London (Parliament Politic Magazine) – Rishi Sunak’s five pledges are becoming increasingly challenging to fulfill following a week filled with numerous setbacks. Shortly after assuming office, Rishi Sunak extended an invitation to the British public to evaluate him based on five crucial commitments: reducing inflation by half this year, reducing NHS waiting lists, decreasing national debt, fostering economic growth, and addressing immigration concerns.
Since delivering this speech in early January, the Prime Minister has consistently emphasized that the Government is fully dedicated to achieving these objectives. However, recent events have posed significant obstacles to their realization.
However, there has been minimal progress, and recent events have further exacerbated the challenges faced by the Prime Minister. For instance, recent figures indicate that Britain’s economy is experiencing sluggish growth, and the overall NHS waiting list has reached an unprecedented record high.
Stop the Boats
The Prime Minister made a firm commitment to “put an end to the influx of unauthorized boats” and to enact “new legislation” that would guarantee that “anyone who enters this country illegally will be promptly detained and deported.”
After months of heated debate, Mr. Sunak’s Government successfully passed the Illegal Migration Act before Parliament adjourned for the summer break. However, the implementation date for this legislation is still being determined by officials.
The Act imposes a legal obligation on the Government to detain and expel individuals who enter the UK unlawfully, either to Rwanda or another designated “safe” third country. However, it is important to note that there are currently no comparable agreements in place with any other nations, and the Court of Appeal has deemed the plan involving Rwanda to be unlawful.
Ministers are contesting the judgement, and the Supreme Court hearing is anticipated to take place this autumn. Moreover, earlier this summer, Mr. Sunak adamantly asserted that his plan was “beginning to yield results.”
He emphasized that the number of individuals embarking on the journey had decreased in comparison to the previous year. He downplayed the notion that this decline was attributable to unfavorable weather conditions rather than policy choices.
Grow the Economy
In the second quarter of the year, the UK economy showcased an unexpected performance, with a growth of 0.2%. According to the Office for National Statistics (ONS), the gross domestic product (GDP) witnessed a 0.5% increase in June. This rise can be partially attributed to the robustness of the manufacturing sector.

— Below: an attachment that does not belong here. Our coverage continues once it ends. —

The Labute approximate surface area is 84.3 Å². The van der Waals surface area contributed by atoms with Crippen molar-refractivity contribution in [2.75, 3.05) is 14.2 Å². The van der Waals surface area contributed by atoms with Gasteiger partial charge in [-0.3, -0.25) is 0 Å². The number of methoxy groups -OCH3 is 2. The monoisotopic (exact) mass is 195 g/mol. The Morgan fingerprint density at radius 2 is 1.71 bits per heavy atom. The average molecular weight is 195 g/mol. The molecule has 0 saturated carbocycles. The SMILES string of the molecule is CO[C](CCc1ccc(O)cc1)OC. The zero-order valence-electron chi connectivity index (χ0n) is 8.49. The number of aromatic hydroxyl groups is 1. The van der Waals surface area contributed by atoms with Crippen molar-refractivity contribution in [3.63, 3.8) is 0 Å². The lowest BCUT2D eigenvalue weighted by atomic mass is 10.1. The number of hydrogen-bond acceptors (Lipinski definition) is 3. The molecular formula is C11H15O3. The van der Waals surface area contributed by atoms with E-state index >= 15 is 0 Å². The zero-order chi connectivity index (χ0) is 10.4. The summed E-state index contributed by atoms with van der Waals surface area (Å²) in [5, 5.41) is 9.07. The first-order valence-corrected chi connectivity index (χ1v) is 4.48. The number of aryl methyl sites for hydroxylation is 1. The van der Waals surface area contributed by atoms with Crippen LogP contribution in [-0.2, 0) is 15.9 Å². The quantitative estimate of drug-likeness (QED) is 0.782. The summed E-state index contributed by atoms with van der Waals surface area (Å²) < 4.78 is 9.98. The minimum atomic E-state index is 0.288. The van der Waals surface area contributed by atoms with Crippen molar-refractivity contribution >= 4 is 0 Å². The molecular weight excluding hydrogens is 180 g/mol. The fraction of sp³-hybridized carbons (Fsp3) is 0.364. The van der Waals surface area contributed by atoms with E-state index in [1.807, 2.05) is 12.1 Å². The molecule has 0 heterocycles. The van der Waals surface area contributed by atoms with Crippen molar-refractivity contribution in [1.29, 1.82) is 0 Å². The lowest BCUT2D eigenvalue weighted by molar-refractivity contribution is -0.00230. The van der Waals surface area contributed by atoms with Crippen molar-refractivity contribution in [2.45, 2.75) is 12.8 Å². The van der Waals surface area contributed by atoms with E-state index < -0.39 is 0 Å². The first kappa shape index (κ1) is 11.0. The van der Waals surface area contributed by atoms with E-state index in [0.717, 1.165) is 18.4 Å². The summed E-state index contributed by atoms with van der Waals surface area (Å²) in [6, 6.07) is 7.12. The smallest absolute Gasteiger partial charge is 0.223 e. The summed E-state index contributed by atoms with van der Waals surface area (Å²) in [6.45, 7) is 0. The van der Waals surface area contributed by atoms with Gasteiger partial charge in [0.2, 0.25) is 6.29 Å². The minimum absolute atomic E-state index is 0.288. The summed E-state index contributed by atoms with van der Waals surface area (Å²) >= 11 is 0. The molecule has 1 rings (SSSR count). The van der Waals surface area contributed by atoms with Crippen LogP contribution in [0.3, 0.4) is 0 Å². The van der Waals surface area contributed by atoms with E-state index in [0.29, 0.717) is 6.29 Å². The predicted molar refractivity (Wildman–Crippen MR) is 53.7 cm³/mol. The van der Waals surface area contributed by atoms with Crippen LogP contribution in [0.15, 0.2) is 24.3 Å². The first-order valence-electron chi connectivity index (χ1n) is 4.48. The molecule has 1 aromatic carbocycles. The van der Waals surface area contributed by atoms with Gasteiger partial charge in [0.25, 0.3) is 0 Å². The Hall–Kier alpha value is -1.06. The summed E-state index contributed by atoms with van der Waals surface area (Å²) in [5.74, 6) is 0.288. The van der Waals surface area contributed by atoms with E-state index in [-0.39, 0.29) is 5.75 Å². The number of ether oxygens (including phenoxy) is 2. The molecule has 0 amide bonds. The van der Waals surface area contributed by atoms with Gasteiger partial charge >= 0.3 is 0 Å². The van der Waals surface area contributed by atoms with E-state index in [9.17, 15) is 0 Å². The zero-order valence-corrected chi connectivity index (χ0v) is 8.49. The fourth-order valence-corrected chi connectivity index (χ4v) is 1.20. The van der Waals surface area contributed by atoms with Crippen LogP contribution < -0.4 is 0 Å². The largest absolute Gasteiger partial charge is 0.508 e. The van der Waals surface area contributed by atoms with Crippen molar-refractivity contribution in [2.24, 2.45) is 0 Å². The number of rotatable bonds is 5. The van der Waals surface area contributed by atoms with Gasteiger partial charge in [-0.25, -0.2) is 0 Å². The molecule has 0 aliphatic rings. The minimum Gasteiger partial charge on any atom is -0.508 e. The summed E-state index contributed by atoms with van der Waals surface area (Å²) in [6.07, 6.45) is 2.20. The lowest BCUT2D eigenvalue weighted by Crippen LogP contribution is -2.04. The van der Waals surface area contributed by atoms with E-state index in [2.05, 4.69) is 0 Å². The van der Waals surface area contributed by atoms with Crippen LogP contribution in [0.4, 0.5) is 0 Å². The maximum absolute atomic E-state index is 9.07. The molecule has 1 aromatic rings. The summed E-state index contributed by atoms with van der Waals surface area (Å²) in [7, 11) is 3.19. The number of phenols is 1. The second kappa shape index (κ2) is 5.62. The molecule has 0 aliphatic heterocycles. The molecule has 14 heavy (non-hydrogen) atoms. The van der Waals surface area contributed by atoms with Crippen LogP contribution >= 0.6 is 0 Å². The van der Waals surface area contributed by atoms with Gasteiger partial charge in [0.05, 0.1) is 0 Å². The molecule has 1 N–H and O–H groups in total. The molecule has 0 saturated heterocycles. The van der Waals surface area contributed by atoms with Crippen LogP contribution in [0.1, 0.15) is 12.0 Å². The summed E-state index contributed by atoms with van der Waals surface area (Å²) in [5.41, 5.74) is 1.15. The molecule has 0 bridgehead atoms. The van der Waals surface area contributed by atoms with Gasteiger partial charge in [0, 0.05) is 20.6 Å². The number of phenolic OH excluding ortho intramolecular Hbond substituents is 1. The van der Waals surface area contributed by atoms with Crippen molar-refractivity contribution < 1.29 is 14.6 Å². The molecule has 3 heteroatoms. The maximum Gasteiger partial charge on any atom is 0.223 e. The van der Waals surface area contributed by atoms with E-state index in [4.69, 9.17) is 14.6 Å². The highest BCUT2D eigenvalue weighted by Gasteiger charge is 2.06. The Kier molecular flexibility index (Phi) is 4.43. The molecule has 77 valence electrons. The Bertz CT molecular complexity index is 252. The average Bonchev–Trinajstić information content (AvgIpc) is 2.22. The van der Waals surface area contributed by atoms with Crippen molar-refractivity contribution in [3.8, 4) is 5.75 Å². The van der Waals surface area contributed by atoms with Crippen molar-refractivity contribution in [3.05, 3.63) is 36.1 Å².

However, migrant crossings have not only set a new record for the month of June, but the influx of fresh arrivals on Thursday has pushed the overall number of individuals crossing the English Channel on small boats since 2018 to a staggering 100,000.
The latest data indicates that the UK is now on a more favorable trajectory to steer clear of recession. However, according to forecasts from the Bank of England, growth is expected to remain sluggish in the years ahead.
Treasury Minister John Glen expressed on Thursday morning that it is a challenging task to attain elevated levels of growth while grappling with inflationary pressures. When questioned about his confidence in the Prime Minister’s commitment to bolster the economy by year-end, Glen responded: “We achieved the highest growth among G7 nations last year, and projections indicate that we will regain that level by 2025.”
Cut NHS Waiting Lists
Since Mr. Sunak pledged at the beginning of the year that “waiting lists will decrease and individuals will receive the necessary care more promptly,” the numbers have reached unprecedented levels. When he made this promise in January, there were 7.2 million individuals awaiting routine hospital treatment.
However, recent data published by NHS England on Thursday has revealed that by the end of June, the number of people waiting to commence treatment had risen to 7.6 million, compared to 7.5 million in May.
The latest data reveals that the current figure is the highest ever recorded since data collection commenced in 2007. At the conclusion of June, a staggering 383,083 individuals had been enduring a wait of over 52 weeks to commence routine hospital treatment. This number, although slightly lower than the 385,022 reported at the end of May, remains alarmingly high.
In addition, it is estimated that approximately 7,177 patients have been waiting for more than 18 months. This figure marks a significant decrease from the 11,446 patients reported at the end of May.